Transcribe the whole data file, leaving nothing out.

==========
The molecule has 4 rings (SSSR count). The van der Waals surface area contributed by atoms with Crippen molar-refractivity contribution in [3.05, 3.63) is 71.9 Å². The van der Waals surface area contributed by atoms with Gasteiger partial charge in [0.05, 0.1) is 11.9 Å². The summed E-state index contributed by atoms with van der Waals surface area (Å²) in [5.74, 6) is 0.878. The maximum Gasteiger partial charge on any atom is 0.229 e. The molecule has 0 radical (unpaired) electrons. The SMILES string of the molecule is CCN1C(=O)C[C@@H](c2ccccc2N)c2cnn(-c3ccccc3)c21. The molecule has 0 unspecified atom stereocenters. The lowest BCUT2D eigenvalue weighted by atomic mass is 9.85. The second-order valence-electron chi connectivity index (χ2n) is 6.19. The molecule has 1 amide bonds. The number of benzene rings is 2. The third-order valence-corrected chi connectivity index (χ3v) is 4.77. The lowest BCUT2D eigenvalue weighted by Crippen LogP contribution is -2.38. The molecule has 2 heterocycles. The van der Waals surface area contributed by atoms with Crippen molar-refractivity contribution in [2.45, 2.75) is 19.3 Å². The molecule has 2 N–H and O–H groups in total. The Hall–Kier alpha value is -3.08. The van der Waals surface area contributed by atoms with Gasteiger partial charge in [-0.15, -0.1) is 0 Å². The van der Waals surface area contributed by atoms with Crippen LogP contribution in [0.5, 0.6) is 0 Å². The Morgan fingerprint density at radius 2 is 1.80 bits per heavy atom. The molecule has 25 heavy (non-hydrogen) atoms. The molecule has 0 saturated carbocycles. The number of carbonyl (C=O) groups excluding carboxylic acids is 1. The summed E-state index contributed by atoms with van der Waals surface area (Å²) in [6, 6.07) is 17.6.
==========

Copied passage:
The molecule has 4 rings (SSSR count). The van der Waals surface area contributed by atoms with Crippen molar-refractivity contribution in [3.05, 3.63) is 71.9 Å². The van der Waals surface area contributed by atoms with Gasteiger partial charge in [0.05, 0.1) is 11.9 Å². The summed E-state index contributed by atoms with van der Waals surface area (Å²) in [5.74, 6) is 0.878. The maximum Gasteiger partial charge on any atom is 0.229 e. The molecule has 0 radical (unpaired) electrons. The SMILES string of the molecule is CCN1C(=O)C[C@@H](c2ccccc2N)c2cnn(-c3ccccc3)c21. The molecule has 0 unspecified atom stereocenters. The lowest BCUT2D eigenvalue weighted by atomic mass is 9.85. The second-order valence-electron chi connectivity index (χ2n) is 6.19. The molecule has 1 amide bonds. The number of benzene rings is 2. The third-order valence-corrected chi connectivity index (χ3v) is 4.77. The lowest BCUT2D eigenvalue weighted by Crippen LogP contribution is -2.38. The molecule has 2 heterocycles. The van der Waals surface area contributed by atoms with Crippen molar-refractivity contribution in [2.45, 2.75) is 19.3 Å². The molecule has 2 N–H and O–H groups in total. The Hall–Kier alpha value is -3.08. The van der Waals surface area contributed by atoms with Gasteiger partial charge in [-0.15, -0.1) is 0 Å². The van der Waals surface area contributed by atoms with Crippen LogP contribution in [0.5, 0.6) is 0 Å². The Morgan fingerprint density at radius 2 is 1.80 bits per heavy atom. The molecule has 25 heavy (non-hydrogen) atoms. The molecule has 0 saturated carbocycles. The number of carbonyl (C=O) groups excluding carboxylic acids is 1. The summed E-state index contributed by atoms with van der Waals surface area (Å²) in [6, 6.07) is 17.6.